“What”, asks The Young Ones‘ Rik, “is the major piggy contribution to society? It’s bacon, isn’t it? Bacon and rolling around in the mud!”
According to new research, though, all that rolling around in the mud is making another major piggy contribution to the world: CO2. Yes, folks, ol’ Porky is out to kill the planet, one snuffle at a time.
Researchers in Australia and New Zealand say wild pigs across the world are having the same impact on the climate as a million cars.
Well, Jacinda Ardern, you know what to do: leave off ute owners and get cracking on feral pigs.
Their research, recently published in Global Change Biology, says by uprooting carbon trapped in soil, wild pigs are releasing about 4.9 million metric tonnes of carbon dioxide per year.
This is equivalent to 1.1 million cars.
Once again, of course, this claim is predicated largely on the climate hustler’s favourite: computer models.
The researchers from the University of Queensland and University of Canterbury used models of wild pig population density, soil damage, and their effect on soil carbon emissions to reach their findings.
University of Queensland’s Dr Christopher O’Bryan said the wild pigs could be a significant threat to the climate.
Well: get cracking. Wipe the buggers out. Maybe, instead of penalising shooters, Ardern could divert some of the cash for the Mongrel Mob, and give to, oh, “Shooters for Climate”?
“Wild pigs are just like tractors ploughing through fields, turning over soil to find food,” O’Bryan said.
“When soils are disturbed from humans ploughing a field or, in this case, from wild animals uprooting, carbon is released into the atmosphere.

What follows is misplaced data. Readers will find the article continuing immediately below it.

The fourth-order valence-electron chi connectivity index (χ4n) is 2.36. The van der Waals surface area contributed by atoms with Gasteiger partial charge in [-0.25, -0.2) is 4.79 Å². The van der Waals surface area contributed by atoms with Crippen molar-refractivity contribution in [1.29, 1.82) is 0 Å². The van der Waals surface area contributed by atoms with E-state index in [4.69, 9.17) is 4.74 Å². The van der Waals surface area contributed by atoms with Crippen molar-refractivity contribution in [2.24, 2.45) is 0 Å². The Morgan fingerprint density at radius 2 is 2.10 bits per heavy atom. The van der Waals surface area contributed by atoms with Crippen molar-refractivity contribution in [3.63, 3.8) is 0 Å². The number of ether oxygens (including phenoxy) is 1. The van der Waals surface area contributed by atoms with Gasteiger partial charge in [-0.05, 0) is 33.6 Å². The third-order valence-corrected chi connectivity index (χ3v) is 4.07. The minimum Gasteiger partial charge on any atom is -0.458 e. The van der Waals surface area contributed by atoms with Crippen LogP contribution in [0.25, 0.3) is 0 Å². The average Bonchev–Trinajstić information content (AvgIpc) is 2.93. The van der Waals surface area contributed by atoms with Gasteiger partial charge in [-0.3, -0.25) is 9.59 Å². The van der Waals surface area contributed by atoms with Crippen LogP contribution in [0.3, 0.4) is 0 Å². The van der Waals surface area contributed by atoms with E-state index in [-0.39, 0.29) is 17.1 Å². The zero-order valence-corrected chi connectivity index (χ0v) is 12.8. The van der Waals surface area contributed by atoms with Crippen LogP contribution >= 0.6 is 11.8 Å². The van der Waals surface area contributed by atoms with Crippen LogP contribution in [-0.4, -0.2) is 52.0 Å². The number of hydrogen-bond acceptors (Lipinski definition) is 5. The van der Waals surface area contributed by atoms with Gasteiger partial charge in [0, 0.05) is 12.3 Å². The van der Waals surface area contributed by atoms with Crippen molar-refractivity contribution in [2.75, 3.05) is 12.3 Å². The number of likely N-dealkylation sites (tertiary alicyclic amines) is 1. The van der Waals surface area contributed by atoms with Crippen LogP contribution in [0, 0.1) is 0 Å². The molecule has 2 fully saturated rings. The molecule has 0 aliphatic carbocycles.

“Since soil contains nearly three times as much carbon than in the atmosphere, even a small fraction of carbon emitted from soil has the potential to accelerate climate change.”
“Our models show a wide range of outcomes, but they indicate that wild pigs are most likely currently uprooting an area of around 36,000 to 124,000 square kilometres, in environments where they’re not native,” he said.
“This is an enormous amount of land, and this not only affects soil health and carbon emissions, but it also threatens biodiversity and food security that are crucial for sustainable development.”
University of Canterbury PhD candidate Nicholas Patton said the research has ramifications for curbing the effects of climate change.TVNZ
It certainly does. In fact, the research raises a number of questions for the climate-botherers among us.
Firstly, although it’s hard to tell because the full paper is pay-walled, it seems clear that the research pertains to Australia and New Zealand only. Given both of our countries’ miniscule contributions to global human-caused CO2, it seems, then, that feral pigs have an alarmingly outsized carbon footprint.
Wild pigs are one of the widest-ranging mammals in the world. Their numbers in some other parts of the world dwarf those in the Antipodes. How many millions of cars’ worth of CO2 are these porcine planet-killers releasing globally? How dare they!
Is it time for the great Pig Apocalypse? If we humans are expected, as the loons at XR make clear, to drag our lifestyles back to the Stone Age in order to save the planet, it’s about time those bloody oinkers pulled their weight.
What other species are contributing to the 97% of atmospheric CO2 that humans don’t produce?
How many more species ought we wipe out to curb “dangerous climate change”?
In the meantime, shooters: get out there and bag a boar for Gaia.
Please share this article so that others can discover The BFD